SSIM is a measure for the "error" between a reference picture and a modified version thereof. Not more, not less. SSIM gives a value of 1.0, if and only if the pictures are identical. The lower the SSIM value, the bigger the difference!

Typically the modified version is a "compressed" version of the "original" (reference) picture. So, typically, SSIM gives you a measure of how much "error" (loss) has been introduced by the compression. For video, it's simply averaged over all frames.

This also means that SSIM always needs the "original" picture, which will be used to compute the relative "error". It can not compute an absolute "quality" indicator only from the compressed/modified picture, as it is not a "blind" metric.

Finally, SSIM can be used to compare two encodes that have been created from the same source. The SSIM "error" will be computed separately for each encode (relative to the original source!) and, afterwards, the SSIM values can be compared.

Note: Whether SSIM's definition of "error" is a good approximation of the "perceived error", that is a totally different question. SSIM is believed to give a better approximation than PSNR. Still, you shouldn't rely too much on SSIM values!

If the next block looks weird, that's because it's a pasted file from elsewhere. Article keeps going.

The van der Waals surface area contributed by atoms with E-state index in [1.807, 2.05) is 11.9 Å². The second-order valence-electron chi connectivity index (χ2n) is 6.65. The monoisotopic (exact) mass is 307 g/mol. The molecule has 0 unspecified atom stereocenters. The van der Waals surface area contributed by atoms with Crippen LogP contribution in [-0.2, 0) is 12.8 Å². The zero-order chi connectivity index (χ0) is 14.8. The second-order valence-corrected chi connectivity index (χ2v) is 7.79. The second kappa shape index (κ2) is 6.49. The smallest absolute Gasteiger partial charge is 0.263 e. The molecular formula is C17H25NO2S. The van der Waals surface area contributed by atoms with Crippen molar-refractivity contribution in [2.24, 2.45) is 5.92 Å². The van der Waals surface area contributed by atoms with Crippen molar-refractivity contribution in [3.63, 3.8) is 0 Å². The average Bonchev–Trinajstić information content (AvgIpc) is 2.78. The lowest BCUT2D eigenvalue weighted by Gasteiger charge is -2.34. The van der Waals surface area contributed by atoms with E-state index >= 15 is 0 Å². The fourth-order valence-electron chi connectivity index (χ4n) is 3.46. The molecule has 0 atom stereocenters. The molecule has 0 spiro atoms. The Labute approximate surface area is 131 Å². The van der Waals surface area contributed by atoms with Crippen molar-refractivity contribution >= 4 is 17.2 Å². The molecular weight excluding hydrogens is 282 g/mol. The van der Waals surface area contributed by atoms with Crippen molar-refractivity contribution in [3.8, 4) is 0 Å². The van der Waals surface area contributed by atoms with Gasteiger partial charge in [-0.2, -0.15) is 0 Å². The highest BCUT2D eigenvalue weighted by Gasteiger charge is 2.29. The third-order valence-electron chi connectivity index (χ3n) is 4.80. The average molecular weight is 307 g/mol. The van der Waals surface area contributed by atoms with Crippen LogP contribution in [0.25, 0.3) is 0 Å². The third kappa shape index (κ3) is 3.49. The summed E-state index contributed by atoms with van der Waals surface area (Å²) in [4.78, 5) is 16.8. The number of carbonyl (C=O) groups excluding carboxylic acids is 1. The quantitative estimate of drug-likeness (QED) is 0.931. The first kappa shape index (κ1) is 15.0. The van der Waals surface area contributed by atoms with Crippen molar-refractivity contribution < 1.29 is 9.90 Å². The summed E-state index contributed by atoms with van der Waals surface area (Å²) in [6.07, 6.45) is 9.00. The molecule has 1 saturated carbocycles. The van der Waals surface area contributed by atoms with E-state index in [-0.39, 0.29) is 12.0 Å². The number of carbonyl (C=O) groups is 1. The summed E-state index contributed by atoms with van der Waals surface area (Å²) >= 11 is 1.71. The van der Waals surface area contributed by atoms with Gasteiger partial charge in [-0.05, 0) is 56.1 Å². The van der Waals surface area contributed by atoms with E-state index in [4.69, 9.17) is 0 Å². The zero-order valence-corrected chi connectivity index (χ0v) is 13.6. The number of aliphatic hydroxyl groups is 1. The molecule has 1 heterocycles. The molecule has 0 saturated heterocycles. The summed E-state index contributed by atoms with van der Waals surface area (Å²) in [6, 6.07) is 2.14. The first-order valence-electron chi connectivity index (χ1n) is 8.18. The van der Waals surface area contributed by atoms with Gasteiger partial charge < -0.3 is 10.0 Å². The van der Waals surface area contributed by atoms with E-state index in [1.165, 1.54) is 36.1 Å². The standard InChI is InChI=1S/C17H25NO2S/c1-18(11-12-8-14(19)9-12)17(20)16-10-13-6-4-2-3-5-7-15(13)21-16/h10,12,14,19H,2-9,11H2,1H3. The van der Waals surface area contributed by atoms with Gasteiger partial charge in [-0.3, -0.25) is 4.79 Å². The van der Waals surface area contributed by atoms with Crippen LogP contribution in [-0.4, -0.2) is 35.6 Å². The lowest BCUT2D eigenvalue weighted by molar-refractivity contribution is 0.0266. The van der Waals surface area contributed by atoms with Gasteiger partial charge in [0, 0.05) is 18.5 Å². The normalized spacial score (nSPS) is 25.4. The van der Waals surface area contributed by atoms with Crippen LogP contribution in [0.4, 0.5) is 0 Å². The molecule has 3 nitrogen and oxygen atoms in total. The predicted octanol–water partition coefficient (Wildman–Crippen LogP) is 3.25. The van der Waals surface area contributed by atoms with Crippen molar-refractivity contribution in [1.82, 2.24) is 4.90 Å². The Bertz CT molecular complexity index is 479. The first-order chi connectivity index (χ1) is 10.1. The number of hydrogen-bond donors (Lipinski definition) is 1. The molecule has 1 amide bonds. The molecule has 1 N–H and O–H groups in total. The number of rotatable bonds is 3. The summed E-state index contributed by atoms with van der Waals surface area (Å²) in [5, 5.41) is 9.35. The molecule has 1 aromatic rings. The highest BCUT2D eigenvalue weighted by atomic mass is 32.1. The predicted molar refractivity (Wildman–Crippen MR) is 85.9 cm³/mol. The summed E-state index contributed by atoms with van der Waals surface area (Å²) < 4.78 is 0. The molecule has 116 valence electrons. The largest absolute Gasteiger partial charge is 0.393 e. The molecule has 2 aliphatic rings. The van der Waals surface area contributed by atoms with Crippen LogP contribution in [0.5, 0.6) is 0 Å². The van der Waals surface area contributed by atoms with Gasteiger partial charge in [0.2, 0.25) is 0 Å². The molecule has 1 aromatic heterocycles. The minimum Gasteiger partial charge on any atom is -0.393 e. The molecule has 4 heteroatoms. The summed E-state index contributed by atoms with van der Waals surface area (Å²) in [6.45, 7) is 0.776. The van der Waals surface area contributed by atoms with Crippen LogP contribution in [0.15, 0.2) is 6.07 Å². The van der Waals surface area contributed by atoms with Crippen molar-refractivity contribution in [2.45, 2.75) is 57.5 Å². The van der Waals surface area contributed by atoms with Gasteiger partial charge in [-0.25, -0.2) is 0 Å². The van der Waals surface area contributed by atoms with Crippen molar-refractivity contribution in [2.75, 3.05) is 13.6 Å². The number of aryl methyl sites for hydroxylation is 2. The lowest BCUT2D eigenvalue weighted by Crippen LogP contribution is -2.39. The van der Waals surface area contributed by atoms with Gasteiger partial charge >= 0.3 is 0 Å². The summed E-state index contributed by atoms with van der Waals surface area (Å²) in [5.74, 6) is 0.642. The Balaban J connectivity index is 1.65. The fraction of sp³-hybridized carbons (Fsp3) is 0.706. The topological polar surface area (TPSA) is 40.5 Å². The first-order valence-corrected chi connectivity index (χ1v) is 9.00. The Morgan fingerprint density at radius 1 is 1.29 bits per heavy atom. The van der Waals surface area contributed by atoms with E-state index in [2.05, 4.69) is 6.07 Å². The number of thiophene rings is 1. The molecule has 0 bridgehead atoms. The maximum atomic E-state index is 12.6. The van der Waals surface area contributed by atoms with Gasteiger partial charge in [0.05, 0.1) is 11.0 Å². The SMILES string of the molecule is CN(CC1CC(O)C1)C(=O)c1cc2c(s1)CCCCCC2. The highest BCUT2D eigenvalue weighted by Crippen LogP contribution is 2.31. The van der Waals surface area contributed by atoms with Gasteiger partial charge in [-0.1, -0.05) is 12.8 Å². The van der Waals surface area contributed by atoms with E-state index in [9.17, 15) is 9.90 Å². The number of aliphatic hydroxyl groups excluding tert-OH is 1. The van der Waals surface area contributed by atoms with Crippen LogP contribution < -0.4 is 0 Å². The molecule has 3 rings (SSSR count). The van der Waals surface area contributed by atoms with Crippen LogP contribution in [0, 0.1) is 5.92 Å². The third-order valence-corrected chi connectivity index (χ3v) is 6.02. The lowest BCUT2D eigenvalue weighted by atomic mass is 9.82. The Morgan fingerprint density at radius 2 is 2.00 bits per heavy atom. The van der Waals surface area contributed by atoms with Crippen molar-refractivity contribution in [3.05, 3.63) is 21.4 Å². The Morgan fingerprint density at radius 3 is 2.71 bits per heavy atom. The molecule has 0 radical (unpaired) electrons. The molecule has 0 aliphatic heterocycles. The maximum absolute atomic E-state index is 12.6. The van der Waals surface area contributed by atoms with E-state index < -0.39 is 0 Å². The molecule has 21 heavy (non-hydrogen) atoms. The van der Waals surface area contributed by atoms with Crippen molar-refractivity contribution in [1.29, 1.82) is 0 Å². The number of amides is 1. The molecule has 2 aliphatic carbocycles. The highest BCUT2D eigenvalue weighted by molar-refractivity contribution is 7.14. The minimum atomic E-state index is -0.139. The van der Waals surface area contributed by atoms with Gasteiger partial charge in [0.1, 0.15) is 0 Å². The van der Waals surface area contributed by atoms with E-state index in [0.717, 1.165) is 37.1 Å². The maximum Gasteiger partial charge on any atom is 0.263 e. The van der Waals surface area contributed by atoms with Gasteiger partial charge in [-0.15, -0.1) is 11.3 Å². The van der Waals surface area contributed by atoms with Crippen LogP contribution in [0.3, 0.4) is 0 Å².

Further reading:
http://www.cns.nyu.edu/pub/eero/wang03-reprint.pdf
Thank you for your reply. I'm reading that pdf right now.

Yes, SSIM's definition of error is the big question.

In the past few days, I've wanted to try several avisynth filters for noise reduction (on the same source). But I've found that some worked better in some areas and others worked better in other areas (or at least the areas I checked).

I couldn't make up my mind really, so I thought I'd check their respective SSIM index, to see if overall some performed better, or rather with less "error", than others. Bad idea?
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Old 13th December 2015, 18:29   #4  |  Link
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Quote:
Originally Posted by Solon8 View Post
In the past few days, I've wanted to try several avisynth filters for noise reduction (on the same source). But I've found that some worked better in some areas and others worked better in other areas (or at least the areas I checked).

I couldn't make up my mind really, so I thought I'd check their respective SSIM index, to see if overall some performed better, or rather with less "error", than others. Bad idea?
What exactly do you want to compare here?

If you compare the "denoised" version against the original source, using SSIM, then the more noise is removed the lower your SSIM index will be! That's because removing that noise creates a "difference" that will be detected by SSIM as an error (i.e. quality loss). Remember that, simply put, SSIM assumes that the original (reference) picture has "perfect quality" and that any divergence from there is an undesired "error". The conclusion that a lower SSIM means "better" denoising is also wrong!